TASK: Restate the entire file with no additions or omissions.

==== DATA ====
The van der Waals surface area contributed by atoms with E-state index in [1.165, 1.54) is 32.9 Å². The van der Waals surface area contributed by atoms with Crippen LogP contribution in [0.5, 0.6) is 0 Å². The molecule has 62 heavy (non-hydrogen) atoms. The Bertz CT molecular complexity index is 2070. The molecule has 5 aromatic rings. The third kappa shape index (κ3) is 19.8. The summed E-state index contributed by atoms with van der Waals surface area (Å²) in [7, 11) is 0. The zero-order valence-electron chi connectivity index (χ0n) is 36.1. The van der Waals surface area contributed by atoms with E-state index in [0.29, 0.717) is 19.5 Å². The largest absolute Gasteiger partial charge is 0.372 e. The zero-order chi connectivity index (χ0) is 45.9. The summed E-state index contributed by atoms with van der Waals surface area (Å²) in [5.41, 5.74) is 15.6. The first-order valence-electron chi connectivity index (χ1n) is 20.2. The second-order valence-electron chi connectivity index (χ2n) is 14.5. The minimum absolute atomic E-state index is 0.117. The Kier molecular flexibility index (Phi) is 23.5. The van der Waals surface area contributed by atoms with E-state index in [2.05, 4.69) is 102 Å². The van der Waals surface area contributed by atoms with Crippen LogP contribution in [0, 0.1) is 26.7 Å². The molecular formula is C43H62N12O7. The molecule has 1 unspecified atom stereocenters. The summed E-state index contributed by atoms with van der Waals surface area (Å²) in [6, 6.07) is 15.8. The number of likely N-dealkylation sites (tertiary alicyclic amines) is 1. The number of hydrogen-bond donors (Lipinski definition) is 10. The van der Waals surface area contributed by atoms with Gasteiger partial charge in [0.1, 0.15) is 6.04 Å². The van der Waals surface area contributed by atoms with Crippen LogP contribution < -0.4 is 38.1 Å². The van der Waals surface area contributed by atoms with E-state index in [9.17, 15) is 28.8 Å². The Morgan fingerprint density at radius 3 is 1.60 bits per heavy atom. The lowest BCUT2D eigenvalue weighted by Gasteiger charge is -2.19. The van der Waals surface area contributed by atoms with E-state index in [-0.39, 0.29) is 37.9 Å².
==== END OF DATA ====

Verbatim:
The van der Waals surface area contributed by atoms with E-state index in [1.165, 1.54) is 32.9 Å². The van der Waals surface area contributed by atoms with Crippen LogP contribution in [0.5, 0.6) is 0 Å². The molecule has 62 heavy (non-hydrogen) atoms. The Bertz CT molecular complexity index is 2070. The molecule has 5 aromatic rings. The third kappa shape index (κ3) is 19.8. The summed E-state index contributed by atoms with van der Waals surface area (Å²) in [7, 11) is 0. The zero-order valence-electron chi connectivity index (χ0n) is 36.1. The van der Waals surface area contributed by atoms with E-state index in [0.29, 0.717) is 19.5 Å². The largest absolute Gasteiger partial charge is 0.372 e. The zero-order chi connectivity index (χ0) is 45.9. The summed E-state index contributed by atoms with van der Waals surface area (Å²) in [5.41, 5.74) is 15.6. The first-order valence-electron chi connectivity index (χ1n) is 20.2. The second-order valence-electron chi connectivity index (χ2n) is 14.5. The minimum absolute atomic E-state index is 0.117. The Kier molecular flexibility index (Phi) is 23.5. The van der Waals surface area contributed by atoms with E-state index in [2.05, 4.69) is 102 Å². The van der Waals surface area contributed by atoms with Crippen LogP contribution in [0, 0.1) is 26.7 Å². The molecular formula is C43H62N12O7. The molecule has 1 unspecified atom stereocenters. The summed E-state index contributed by atoms with van der Waals surface area (Å²) in [6, 6.07) is 15.8. The number of likely N-dealkylation sites (tertiary alicyclic amines) is 1. The number of hydrogen-bond donors (Lipinski definition) is 10. The van der Waals surface area contributed by atoms with Gasteiger partial charge in [0.1, 0.15) is 6.04 Å². The van der Waals surface area contributed by atoms with Crippen LogP contribution < -0.4 is 38.1 Å². The van der Waals surface area contributed by atoms with E-state index in [9.17, 15) is 28.8 Å². The Morgan fingerprint density at radius 3 is 1.60 bits per heavy atom. The lowest BCUT2D eigenvalue weighted by Gasteiger charge is -2.19. The van der Waals surface area contributed by atoms with E-state index in [-0.39, 0.29) is 37.9 Å².